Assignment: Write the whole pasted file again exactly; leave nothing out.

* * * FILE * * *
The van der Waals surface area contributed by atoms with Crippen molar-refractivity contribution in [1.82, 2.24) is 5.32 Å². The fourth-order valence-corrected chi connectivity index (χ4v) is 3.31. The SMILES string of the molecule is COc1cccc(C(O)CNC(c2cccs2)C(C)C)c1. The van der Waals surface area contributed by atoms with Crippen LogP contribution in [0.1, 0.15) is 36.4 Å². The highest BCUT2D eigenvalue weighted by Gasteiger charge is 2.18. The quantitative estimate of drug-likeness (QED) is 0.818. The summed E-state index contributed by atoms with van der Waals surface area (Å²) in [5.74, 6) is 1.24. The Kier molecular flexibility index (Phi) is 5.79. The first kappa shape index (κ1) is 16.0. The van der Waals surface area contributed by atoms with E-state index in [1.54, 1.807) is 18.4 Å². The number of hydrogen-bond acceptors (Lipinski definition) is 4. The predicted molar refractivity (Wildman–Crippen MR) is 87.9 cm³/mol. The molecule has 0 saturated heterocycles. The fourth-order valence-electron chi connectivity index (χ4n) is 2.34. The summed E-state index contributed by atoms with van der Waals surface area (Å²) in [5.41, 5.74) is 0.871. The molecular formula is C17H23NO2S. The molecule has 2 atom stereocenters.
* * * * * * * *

The van der Waals surface area contributed by atoms with Crippen molar-refractivity contribution in [1.82, 2.24) is 5.32 Å². The fourth-order valence-corrected chi connectivity index (χ4v) is 3.31. The SMILES string of the molecule is COc1cccc(C(O)CNC(c2cccs2)C(C)C)c1. The van der Waals surface area contributed by atoms with Crippen LogP contribution in [0.1, 0.15) is 36.4 Å². The highest BCUT2D eigenvalue weighted by Gasteiger charge is 2.18. The quantitative estimate of drug-likeness (QED) is 0.818. The summed E-state index contributed by atoms with van der Waals surface area (Å²) in [5.74, 6) is 1.24. The Kier molecular flexibility index (Phi) is 5.79. The first kappa shape index (κ1) is 16.0. The van der Waals surface area contributed by atoms with E-state index in [1.54, 1.807) is 18.4 Å². The number of hydrogen-bond acceptors (Lipinski definition) is 4. The predicted molar refractivity (Wildman–Crippen MR) is 87.9 cm³/mol. The molecule has 0 saturated heterocycles. The fourth-order valence-electron chi connectivity index (χ4n) is 2.34. The summed E-state index contributed by atoms with van der Waals surface area (Å²) in [5.41, 5.74) is 0.871. The molecular formula is C17H23NO2S. The molecule has 2 atom stereocenters.